(Pocket-lint) - Xbox's recently-launched Elite Series 2 Core controller means that things are now a little more complicated if you're looking to pick up an official pro controller for your Xbox.
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You might be getting a little confused by what's different about the Core controller versus the full Series 2, so we've got all the comparisons you need, right here.
Xbox Elite Series 2 vs Elite Series 2 Core: Price
The Core controller is a good way for Xbox to lower the price of entry on a controller, since it only costs $129.99 / £114.99 compared to the $179.99 / £159.99 price tag of the full Elite Series 2.
That means you can get in on some of its customisation without having to shell out the full whack.
If you later want to add the features boasted by the full Elite Series 2, you can do so by buying a $59.99 / £54.99 Complete Component Pack.
Xbox Elite Series 2 vs Elite Series 2 Core: Design
The big difference between how the two controllers look comes down to colour (by default). The Core has a large section that's white, whereas the standard Elite Series 2 is black all over.
This is complicated by the fact that the Elite Series 2 is soon going to be customisable using Xbox Design Labs, letting you choose from a range of colours, making it way easier to get a controller that suits your style.
This won't be available on the Core, though - the cheaper controller is only available in white at launch.
Xbox Elite Series 2 vs Elite Series 2 Core: Buttons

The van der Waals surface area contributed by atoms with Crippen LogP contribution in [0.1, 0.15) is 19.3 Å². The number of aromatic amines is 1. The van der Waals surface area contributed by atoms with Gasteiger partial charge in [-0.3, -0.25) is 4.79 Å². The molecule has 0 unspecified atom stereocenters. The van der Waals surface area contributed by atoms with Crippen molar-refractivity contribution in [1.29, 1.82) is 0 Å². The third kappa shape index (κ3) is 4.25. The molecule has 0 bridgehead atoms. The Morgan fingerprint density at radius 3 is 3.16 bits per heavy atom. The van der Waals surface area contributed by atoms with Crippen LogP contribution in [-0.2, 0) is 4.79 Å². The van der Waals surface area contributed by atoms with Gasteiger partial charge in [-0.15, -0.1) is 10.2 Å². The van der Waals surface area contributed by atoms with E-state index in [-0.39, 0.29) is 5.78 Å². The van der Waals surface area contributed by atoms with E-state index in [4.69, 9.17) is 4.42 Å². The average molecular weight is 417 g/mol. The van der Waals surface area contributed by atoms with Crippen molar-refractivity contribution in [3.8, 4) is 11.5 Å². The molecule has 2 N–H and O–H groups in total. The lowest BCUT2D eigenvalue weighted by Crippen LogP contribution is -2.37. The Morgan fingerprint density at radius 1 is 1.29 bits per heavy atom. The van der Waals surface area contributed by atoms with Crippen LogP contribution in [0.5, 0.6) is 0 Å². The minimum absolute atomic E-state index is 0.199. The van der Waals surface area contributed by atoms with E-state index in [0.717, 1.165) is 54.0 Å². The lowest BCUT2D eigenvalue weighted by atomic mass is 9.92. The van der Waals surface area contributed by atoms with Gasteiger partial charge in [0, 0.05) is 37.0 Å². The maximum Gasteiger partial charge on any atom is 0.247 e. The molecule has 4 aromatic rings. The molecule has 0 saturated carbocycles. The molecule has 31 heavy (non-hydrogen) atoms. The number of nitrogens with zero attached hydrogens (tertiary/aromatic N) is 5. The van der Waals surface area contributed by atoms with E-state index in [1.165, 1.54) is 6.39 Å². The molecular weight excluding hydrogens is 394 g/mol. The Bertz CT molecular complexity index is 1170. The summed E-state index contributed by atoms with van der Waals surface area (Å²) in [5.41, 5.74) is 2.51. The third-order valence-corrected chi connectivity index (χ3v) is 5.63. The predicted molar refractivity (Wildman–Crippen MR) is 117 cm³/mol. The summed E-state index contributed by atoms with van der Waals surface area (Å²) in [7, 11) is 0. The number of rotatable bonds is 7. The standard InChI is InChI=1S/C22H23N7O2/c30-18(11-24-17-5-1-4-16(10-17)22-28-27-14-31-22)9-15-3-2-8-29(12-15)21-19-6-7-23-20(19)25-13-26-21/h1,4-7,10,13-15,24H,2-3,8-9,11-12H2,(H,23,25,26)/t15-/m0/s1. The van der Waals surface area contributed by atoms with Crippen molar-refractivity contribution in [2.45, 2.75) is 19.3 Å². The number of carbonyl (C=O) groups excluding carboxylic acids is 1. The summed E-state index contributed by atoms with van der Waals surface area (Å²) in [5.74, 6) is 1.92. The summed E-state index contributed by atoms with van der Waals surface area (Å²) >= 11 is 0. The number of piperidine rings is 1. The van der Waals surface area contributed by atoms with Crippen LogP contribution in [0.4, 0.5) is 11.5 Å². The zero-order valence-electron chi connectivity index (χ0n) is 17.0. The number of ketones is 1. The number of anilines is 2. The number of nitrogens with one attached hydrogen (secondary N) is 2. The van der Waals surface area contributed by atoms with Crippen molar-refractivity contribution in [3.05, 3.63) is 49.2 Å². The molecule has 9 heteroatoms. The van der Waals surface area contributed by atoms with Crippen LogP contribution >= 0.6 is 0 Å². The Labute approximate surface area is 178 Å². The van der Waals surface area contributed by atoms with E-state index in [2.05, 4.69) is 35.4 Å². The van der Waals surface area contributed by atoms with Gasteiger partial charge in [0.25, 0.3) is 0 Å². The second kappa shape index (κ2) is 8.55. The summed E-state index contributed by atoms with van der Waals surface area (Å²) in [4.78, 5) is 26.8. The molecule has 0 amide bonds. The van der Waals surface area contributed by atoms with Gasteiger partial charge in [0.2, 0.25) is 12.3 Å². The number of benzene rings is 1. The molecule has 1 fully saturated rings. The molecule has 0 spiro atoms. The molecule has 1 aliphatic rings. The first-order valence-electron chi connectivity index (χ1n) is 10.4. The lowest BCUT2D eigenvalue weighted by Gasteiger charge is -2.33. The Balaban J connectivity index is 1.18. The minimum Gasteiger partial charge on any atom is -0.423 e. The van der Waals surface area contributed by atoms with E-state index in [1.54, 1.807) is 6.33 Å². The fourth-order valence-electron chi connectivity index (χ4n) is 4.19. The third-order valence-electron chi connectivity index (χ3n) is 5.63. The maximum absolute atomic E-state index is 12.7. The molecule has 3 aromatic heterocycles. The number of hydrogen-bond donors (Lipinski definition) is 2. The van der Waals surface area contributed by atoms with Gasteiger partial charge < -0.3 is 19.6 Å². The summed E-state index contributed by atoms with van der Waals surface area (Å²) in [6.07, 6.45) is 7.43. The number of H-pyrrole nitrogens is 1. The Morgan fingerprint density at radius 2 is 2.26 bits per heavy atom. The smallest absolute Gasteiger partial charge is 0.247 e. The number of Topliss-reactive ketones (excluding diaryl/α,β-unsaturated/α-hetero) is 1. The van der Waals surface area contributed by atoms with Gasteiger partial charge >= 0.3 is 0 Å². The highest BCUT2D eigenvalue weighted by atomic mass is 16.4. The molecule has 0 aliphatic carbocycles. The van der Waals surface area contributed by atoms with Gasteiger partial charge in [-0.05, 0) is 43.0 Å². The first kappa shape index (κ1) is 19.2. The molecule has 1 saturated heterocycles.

Here's where things do start to get a little more different - the whole way that Xbox has cut the price of its Core controller down is by not including some of the extras that come with an Elite Series 2, and that includes the extra paddle buttons on the back of the controller.
This means that you don't have the added control options that are normally so key to pro-grade controllers, making it a slightly interesting compromise to our mind.
They can be added in later, using that Component Pack, but it's important to understand that only the full Series 2 will arrive with extra buttons that you can actually use.
Xbox Elite Series 2 vs Elite Series 2 Core: Features
There are a couple of major features that both the Core and full Elite Series 2 do boast, though, which will thrill some gamers. For one thing, you can adjust the tension on both thumbsticks using an included tool, making each one tighter or looser depending on your comfort.
This is great for precision aiming or looser steering and can make a big difference while you play.
Also included on both controllers are trigger stop switches - a small toggle between three levels for each trigger that lets you choose how far you have to press it to actually input the button press.
Again, this is massive for many genres and in particular in shooters, where any saving in how long it takes to start firing could win you a gunfight.
Both controllers also have wraparound rubber grips for more comfortable long playing sessions, and 40-hour battery life that you can charge up with an included braided USB-C cable.
Finally, both let you swap between custom button profiles on the fly, and remap those profiles really easily using an app on your Xbox, to create completely customised and revised button maps as you like.
Xbox Elite Series 2 vs Elite Series 2 Core: Accessories
The biggest difference between the two controller options that Xbox is offering is down to what comes in the box with each.
If you opt for the newer Elite Series 2 Core, you'll get the controller itself, a tool to let you change its thumbstick tension, and a braided charging cable. That's it, hence the name Core.
If, instead, you go for the full-fat Elite Series 2, you'll additionally get a charging dock, four paddle buttons to add to the controller, additional thumbstick options to swap out, and a four-direction d-pad in case you prefer that style. Finally, it also comes with a hard carrying case to keep all that safe.
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That list of extras is exactly what's included in the Complete Component Pack, so if you get the Core you can add them to your controller later.
Writing by Max Freeman-Mills.